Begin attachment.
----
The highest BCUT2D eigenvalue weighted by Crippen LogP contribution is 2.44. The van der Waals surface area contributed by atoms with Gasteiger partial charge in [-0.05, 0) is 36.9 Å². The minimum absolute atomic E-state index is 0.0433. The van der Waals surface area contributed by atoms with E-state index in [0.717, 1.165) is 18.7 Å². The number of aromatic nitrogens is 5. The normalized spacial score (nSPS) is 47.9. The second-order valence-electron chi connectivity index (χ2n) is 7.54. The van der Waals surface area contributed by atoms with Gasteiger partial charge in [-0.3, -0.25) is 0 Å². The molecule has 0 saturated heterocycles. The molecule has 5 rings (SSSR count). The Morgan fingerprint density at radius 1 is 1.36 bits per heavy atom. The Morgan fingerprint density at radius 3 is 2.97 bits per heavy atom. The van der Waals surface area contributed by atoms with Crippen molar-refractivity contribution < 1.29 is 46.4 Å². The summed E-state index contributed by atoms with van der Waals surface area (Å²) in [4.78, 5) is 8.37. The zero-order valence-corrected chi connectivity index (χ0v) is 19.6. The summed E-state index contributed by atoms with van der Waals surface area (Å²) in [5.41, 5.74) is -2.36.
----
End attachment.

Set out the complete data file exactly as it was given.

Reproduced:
The highest BCUT2D eigenvalue weighted by Crippen LogP contribution is 2.44. The van der Waals surface area contributed by atoms with Gasteiger partial charge in [-0.05, 0) is 36.9 Å². The minimum absolute atomic E-state index is 0.0433. The van der Waals surface area contributed by atoms with E-state index in [0.717, 1.165) is 18.7 Å². The number of aromatic nitrogens is 5. The normalized spacial score (nSPS) is 47.9. The second-order valence-electron chi connectivity index (χ2n) is 7.54. The van der Waals surface area contributed by atoms with Gasteiger partial charge in [-0.3, -0.25) is 0 Å². The molecule has 0 saturated heterocycles. The molecule has 5 rings (SSSR count). The Morgan fingerprint density at radius 1 is 1.36 bits per heavy atom. The Morgan fingerprint density at radius 3 is 2.97 bits per heavy atom. The van der Waals surface area contributed by atoms with Crippen molar-refractivity contribution < 1.29 is 46.4 Å². The summed E-state index contributed by atoms with van der Waals surface area (Å²) in [4.78, 5) is 8.37. The zero-order valence-corrected chi connectivity index (χ0v) is 19.6. The summed E-state index contributed by atoms with van der Waals surface area (Å²) in [5.41, 5.74) is -2.36.